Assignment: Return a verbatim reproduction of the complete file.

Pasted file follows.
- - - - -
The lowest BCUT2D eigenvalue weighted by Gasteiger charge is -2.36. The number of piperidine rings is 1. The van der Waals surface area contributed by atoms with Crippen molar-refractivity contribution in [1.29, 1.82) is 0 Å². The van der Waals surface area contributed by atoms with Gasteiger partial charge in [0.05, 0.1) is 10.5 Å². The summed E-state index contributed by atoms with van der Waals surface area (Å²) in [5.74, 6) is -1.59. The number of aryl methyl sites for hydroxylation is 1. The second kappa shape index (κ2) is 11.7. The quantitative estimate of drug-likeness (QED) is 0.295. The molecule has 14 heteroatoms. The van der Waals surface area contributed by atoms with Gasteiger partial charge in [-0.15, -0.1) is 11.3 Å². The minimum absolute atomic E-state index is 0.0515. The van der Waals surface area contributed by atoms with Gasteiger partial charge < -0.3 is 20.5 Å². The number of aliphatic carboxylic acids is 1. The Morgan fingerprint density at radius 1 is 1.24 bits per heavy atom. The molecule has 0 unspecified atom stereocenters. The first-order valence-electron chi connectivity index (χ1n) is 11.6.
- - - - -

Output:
The lowest BCUT2D eigenvalue weighted by Gasteiger charge is -2.36. The number of piperidine rings is 1. The van der Waals surface area contributed by atoms with Crippen molar-refractivity contribution in [1.29, 1.82) is 0 Å². The van der Waals surface area contributed by atoms with Gasteiger partial charge in [0.05, 0.1) is 10.5 Å². The summed E-state index contributed by atoms with van der Waals surface area (Å²) in [5.74, 6) is -1.59. The number of aryl methyl sites for hydroxylation is 1. The second kappa shape index (κ2) is 11.7. The quantitative estimate of drug-likeness (QED) is 0.295. The molecule has 14 heteroatoms. The van der Waals surface area contributed by atoms with Gasteiger partial charge in [-0.15, -0.1) is 11.3 Å². The minimum absolute atomic E-state index is 0.0515. The van der Waals surface area contributed by atoms with Gasteiger partial charge < -0.3 is 20.5 Å². The number of aliphatic carboxylic acids is 1. The Morgan fingerprint density at radius 1 is 1.24 bits per heavy atom. The molecule has 0 unspecified atom stereocenters. The first-order valence-electron chi connectivity index (χ1n) is 11.6.